Mulle knocked up Nash during
an extra-marital affair. Since then he had nothing to do with mother or
After the baby was born and
paternity was established, Nash went to Court and received an order for
$200 a month in child support.
A few years later Nash went
back to court and asked for an increase in child support.
Nash argued that Mulle's
income had increased dramatically (from $30k a year to almost $300k!)
Mulle argued that the child
couldn't possible spend all that money, so it isn't necessary to give the
child so much.
The Trial Court awarded Nash
$1312 a month in child support, and
ordered Mulle to establish a trust for his daughter's college of $1780 a
month (aka a 529 Plan). Mulle appealed.
Mulle argued that under
Tennessee law (T.C.A. §36-5-101),
the maximum he could be forced to pay was just $1310 a month.
There are tables that
judges are supposed to use when setting child support payments, but those tables maxed out at
incomes of $6250 a month. Mulle was making almost $15k a month, so he
was off the chart.
The Appellate Court reversed
the trust. Nash appealed.
The Appellate Court found
that the trust was unallowable because it improperly extended the
parental duty of support beyond the age of majority.
Basically, child support is supposed to only go until the kid is 18,
but this trust fund would support the kid in college.
The Tennessee Supreme Court
reversed and allowed the trust.
The Tennessee Supreme Court
found that if you extrapolated the tables to Mulle's income, he would
have to pay $3k a month, which is exactly what the Trial Court's told him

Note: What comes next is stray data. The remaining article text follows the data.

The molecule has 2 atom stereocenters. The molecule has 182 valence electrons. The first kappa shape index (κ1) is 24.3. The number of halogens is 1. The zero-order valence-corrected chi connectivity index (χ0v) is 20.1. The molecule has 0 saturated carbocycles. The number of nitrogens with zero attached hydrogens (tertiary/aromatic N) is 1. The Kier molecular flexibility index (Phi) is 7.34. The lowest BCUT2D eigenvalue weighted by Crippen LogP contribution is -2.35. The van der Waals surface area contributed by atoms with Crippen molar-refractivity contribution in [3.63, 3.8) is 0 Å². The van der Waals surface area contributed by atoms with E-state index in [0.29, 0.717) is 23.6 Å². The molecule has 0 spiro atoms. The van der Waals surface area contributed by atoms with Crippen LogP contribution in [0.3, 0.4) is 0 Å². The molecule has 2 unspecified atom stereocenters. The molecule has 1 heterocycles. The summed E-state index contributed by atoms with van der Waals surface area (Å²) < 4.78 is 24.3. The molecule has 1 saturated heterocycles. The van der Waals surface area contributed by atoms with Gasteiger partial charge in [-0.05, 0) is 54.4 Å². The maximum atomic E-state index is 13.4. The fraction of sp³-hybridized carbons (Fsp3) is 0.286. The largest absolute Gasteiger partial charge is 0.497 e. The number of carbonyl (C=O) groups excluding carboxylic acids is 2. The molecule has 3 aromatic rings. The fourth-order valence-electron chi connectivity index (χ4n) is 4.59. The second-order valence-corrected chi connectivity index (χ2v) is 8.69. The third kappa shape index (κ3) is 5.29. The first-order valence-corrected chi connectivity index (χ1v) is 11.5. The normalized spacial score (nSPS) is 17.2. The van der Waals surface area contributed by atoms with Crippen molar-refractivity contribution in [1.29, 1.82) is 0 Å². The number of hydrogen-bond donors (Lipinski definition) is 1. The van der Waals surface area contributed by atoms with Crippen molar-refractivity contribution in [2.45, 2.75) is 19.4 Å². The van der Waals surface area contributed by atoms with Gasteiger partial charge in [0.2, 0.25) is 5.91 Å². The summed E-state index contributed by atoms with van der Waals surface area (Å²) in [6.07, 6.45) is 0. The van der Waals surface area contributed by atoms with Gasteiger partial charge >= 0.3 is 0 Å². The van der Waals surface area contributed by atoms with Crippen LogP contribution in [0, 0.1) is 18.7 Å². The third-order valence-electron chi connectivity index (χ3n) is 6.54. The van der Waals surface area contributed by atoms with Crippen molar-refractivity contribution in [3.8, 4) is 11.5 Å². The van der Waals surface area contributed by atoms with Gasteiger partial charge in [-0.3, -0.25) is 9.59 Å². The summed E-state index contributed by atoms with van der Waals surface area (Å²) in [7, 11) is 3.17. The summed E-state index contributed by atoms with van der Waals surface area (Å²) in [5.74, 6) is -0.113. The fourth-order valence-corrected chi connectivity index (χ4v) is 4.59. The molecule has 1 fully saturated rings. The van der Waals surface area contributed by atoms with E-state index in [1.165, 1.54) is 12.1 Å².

The Court found that it
wouldn't be equitable to cap the amount of child support when one parent was making more money than
the tables listed. Courts should instead extrapolate the amount fro the
The Court found that while
the child support payments may not
extend beyond the age of majority, the benefits of those payments can.
In this case, even though Mulle's kid wouldn't use the college money
until after she turned 18, Mulle would be paying it to her before she
The Court noted that Nash
couldn't be expected to suddenly pay for college when the kid turned 18,
she had to start saving now, while the kid was young. Therefore the
real 'need' for the money was now, while the kid was still under 18.
Mulle unsuccessfully argued
that there was an equal protection
violation because it treats different types of people (married couples
and divorced couples) differently without a rational basis. However, the
Court found that children of divorced parents suffer economic
deprivation, so that was a rational basis.
On one hand, the courts
can't force married couples to save for their children's education, but
there was data that kids from divorced parents didn't go to college as
often as children of married couples.
Conversely, in Curtis v.
Kline (542 Pa. 249 (1995)), the
Pennsylvania Supreme Court found this argument persuasive and found the
use of child support to pay for college unconstitutional.
This case shows that whenever
the child is the child of a parent with good fortune, then the child
should benefit from that good fortune as if the parents had stayed
together. It isn't about daily living expenses only, so if the parent's
income would result in more child support than the child really needs, then the rest can go into a trust